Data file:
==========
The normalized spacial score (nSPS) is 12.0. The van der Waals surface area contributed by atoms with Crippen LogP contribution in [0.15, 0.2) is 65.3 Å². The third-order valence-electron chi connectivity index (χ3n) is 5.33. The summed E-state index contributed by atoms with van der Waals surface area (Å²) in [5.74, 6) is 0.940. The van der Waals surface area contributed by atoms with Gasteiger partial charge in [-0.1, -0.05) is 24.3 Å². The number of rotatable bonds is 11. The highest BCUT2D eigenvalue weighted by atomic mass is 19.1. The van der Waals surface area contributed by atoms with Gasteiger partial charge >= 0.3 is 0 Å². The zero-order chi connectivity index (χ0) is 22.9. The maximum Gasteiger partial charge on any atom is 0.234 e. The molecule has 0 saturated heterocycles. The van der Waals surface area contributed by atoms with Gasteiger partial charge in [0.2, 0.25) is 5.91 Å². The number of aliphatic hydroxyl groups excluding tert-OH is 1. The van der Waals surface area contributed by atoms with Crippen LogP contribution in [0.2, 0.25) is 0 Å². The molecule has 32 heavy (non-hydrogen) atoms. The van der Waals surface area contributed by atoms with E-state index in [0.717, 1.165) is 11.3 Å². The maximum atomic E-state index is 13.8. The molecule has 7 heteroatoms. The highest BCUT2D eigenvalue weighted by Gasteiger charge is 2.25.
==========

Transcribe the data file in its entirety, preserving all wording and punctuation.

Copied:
The normalized spacial score (nSPS) is 12.0. The van der Waals surface area contributed by atoms with Crippen LogP contribution in [0.15, 0.2) is 65.3 Å². The third-order valence-electron chi connectivity index (χ3n) is 5.33. The summed E-state index contributed by atoms with van der Waals surface area (Å²) in [5.74, 6) is 0.940. The van der Waals surface area contributed by atoms with Gasteiger partial charge in [-0.1, -0.05) is 24.3 Å². The number of rotatable bonds is 11. The highest BCUT2D eigenvalue weighted by atomic mass is 19.1. The van der Waals surface area contributed by atoms with Gasteiger partial charge >= 0.3 is 0 Å². The zero-order chi connectivity index (χ0) is 22.9. The maximum Gasteiger partial charge on any atom is 0.234 e. The molecule has 0 saturated heterocycles. The van der Waals surface area contributed by atoms with Gasteiger partial charge in [0.2, 0.25) is 5.91 Å². The number of aliphatic hydroxyl groups excluding tert-OH is 1. The van der Waals surface area contributed by atoms with Crippen LogP contribution in [0.2, 0.25) is 0 Å². The molecule has 32 heavy (non-hydrogen) atoms. The van der Waals surface area contributed by atoms with E-state index in [0.717, 1.165) is 11.3 Å². The maximum atomic E-state index is 13.8. The molecule has 7 heteroatoms. The highest BCUT2D eigenvalue weighted by Gasteiger charge is 2.25.